Necessity is the mother of all invention is an adage tested through the times. And just when India and the world are grappling with an unforeseen pandemic called the coronavirus, innovation, in all respects, is perhaps the only thing that can save the day!
Living up to the testing times, an L&T engineer has improvised a device that can go a long way in curbing the spread of coronavirus. The engineer, Mr Bhavin Kansara, attached to the transport infrastructure arm at Dholera in Gujarat, has made a sanitiser tunnel using items that are in common use in hospitals.
It is a 4x6x7 feet chamber akin to a metal detector doorframe or more aptly, the female passenger frisking rooms that we see at security check-ins at airports. The sanitiser tunnel developed by the L&T engineer is capable of disinfecting an entire human body in a matter of just 10 seconds.
“In developing it, I have used two body sensors, two operation theatre (OT) fogger machines, five-metre flexible PVC pipe, a 200-litre santiser tank filled with isopropanol alcohol, what is commonly known as sanitiser, and some supporting electrical controls,” Mr Kansara says.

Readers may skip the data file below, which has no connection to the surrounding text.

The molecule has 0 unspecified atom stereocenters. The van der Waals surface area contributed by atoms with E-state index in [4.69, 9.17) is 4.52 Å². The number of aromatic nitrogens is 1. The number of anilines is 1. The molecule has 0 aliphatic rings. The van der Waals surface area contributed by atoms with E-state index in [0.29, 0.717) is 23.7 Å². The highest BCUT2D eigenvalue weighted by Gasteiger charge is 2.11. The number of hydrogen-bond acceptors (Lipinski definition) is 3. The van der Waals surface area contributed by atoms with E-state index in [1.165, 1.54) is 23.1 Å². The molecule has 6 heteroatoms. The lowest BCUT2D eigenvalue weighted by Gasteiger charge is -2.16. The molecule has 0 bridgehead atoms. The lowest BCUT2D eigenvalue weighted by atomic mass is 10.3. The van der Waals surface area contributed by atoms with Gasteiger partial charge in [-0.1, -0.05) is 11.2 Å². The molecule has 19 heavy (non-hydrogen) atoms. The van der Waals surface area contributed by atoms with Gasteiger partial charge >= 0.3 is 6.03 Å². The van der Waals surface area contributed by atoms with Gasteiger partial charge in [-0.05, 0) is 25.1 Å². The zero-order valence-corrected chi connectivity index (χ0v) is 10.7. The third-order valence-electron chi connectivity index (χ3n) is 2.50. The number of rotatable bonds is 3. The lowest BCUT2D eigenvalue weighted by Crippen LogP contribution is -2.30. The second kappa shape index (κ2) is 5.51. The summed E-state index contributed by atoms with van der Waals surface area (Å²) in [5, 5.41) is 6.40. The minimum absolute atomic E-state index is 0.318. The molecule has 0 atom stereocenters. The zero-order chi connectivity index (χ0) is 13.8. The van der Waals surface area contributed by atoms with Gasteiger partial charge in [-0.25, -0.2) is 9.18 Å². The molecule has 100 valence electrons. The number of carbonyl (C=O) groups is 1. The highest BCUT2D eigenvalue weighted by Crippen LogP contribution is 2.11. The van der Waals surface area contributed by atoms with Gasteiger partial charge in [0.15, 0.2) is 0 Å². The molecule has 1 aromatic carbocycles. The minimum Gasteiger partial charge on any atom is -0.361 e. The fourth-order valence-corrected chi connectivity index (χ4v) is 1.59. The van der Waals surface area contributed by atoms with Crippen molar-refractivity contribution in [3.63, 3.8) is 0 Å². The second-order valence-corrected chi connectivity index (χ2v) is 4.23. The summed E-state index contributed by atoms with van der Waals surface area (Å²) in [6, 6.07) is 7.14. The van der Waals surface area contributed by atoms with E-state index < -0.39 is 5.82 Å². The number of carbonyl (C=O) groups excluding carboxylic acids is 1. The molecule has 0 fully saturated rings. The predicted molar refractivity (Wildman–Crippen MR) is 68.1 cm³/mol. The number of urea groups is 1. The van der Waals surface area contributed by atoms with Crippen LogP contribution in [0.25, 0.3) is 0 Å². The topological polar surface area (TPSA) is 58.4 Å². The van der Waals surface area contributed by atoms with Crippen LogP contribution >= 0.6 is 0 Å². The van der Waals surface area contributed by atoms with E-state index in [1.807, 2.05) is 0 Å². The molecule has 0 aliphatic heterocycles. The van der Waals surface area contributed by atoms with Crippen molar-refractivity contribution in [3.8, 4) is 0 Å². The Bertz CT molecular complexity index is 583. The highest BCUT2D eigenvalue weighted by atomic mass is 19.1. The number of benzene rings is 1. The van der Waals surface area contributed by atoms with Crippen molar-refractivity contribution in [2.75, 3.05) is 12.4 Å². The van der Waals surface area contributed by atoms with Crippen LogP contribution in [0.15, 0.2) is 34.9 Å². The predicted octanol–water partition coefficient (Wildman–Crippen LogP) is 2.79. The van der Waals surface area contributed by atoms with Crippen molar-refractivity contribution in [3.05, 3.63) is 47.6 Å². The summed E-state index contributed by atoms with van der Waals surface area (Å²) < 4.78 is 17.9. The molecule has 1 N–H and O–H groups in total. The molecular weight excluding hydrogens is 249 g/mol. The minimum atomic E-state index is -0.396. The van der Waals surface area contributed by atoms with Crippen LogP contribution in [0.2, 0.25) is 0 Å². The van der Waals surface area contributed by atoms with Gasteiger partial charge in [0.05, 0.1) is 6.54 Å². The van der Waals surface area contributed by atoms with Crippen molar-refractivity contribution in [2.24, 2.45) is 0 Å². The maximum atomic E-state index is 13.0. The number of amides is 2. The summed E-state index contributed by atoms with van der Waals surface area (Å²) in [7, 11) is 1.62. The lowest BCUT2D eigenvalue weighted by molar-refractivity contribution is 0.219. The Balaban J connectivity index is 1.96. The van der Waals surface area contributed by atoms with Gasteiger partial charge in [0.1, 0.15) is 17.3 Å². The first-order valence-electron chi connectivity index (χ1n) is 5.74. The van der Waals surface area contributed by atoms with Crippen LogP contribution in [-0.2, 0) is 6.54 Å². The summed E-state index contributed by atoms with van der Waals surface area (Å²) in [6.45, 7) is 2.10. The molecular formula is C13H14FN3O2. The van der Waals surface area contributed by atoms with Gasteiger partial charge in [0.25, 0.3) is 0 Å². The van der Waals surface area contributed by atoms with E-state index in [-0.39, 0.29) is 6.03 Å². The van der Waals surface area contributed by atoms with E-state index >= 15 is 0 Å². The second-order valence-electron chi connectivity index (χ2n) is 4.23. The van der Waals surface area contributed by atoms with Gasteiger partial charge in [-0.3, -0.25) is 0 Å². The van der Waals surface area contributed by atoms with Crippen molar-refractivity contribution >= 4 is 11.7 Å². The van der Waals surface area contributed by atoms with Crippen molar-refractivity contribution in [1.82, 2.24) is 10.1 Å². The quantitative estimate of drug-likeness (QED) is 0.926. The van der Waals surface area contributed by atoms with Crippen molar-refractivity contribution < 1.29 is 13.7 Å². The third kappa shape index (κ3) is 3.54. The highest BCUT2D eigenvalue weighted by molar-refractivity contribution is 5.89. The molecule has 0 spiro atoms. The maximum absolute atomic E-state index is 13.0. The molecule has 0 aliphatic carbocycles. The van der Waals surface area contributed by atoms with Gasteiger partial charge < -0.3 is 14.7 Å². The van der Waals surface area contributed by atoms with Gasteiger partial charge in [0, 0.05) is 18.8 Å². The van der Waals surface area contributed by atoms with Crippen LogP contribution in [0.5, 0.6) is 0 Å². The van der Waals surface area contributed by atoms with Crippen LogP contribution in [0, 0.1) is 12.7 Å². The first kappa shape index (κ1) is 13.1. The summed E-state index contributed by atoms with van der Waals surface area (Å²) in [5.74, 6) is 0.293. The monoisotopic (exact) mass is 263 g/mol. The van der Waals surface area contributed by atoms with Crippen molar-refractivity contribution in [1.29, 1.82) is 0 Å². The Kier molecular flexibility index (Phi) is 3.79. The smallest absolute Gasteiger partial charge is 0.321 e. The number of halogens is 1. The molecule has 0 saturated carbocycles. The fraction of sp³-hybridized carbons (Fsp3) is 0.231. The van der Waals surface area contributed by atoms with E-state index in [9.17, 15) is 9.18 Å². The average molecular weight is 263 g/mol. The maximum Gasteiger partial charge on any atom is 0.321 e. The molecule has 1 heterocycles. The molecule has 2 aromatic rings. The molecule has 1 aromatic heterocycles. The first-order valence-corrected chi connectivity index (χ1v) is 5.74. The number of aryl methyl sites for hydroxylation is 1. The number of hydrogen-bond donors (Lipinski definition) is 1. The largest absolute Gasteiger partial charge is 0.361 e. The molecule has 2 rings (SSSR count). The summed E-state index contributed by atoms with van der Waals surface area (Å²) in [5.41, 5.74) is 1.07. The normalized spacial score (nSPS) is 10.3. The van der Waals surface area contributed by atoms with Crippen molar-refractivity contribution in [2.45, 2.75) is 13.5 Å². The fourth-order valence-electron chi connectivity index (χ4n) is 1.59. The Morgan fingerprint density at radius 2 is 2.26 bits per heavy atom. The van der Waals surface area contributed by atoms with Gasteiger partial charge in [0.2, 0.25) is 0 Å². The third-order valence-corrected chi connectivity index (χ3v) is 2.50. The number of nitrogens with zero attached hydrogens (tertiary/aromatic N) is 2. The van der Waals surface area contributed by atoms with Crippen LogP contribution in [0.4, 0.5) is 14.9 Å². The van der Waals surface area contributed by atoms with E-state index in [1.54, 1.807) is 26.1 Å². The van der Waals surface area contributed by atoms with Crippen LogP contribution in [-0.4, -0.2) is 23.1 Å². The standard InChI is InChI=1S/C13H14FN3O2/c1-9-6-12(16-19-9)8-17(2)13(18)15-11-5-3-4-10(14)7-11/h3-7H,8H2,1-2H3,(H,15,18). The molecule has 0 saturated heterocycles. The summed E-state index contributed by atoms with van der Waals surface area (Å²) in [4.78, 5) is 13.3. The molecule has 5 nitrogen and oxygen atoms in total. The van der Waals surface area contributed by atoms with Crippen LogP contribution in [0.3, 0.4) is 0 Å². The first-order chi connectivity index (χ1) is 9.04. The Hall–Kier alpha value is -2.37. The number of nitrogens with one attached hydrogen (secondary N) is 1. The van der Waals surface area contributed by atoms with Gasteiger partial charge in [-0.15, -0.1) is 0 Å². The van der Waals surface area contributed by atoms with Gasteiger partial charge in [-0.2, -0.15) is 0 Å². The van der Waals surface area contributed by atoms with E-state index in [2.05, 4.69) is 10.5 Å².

The moment an individual enters the chamber, the entry-sensor automatically activates the fogger machines and they start spraying smaller particles of sanitiser along with high velocity air. In seconds the entire chamber gets filled with the mixture of air and sanitizer.
This, in turn, completely disinfects an individual from head to shoe in a matter of 10 seconds. The moment the individual steps out of the chamber, the exit-sensor automatically deactivates the fogger machines. Depending on the number of people walking through, it consumes 5 -7-litre sanitiser an hour.
Interestingly, it was because of his wife Krishna that Mr Kansara was motivated to improvise the device. “My wife is an administrative staff in Sir Takhtasinhji General Hospital at Bhavnagar in Gujarat. With the coronavirus pandemic worsening by the day, she asked me whether I can do something to protect the staff and the general patients from contracting the disease and thus was born this sanitiser tunnel,” he says.
Given that there’s a dearth of COVID protecting gears, this improvised and low-cost sanitiser tunnel can be particularly of use in establishments that see a large number of people. Installing it at the entry/exit points will protect an individual until he/she comes in direct contact with an infected person.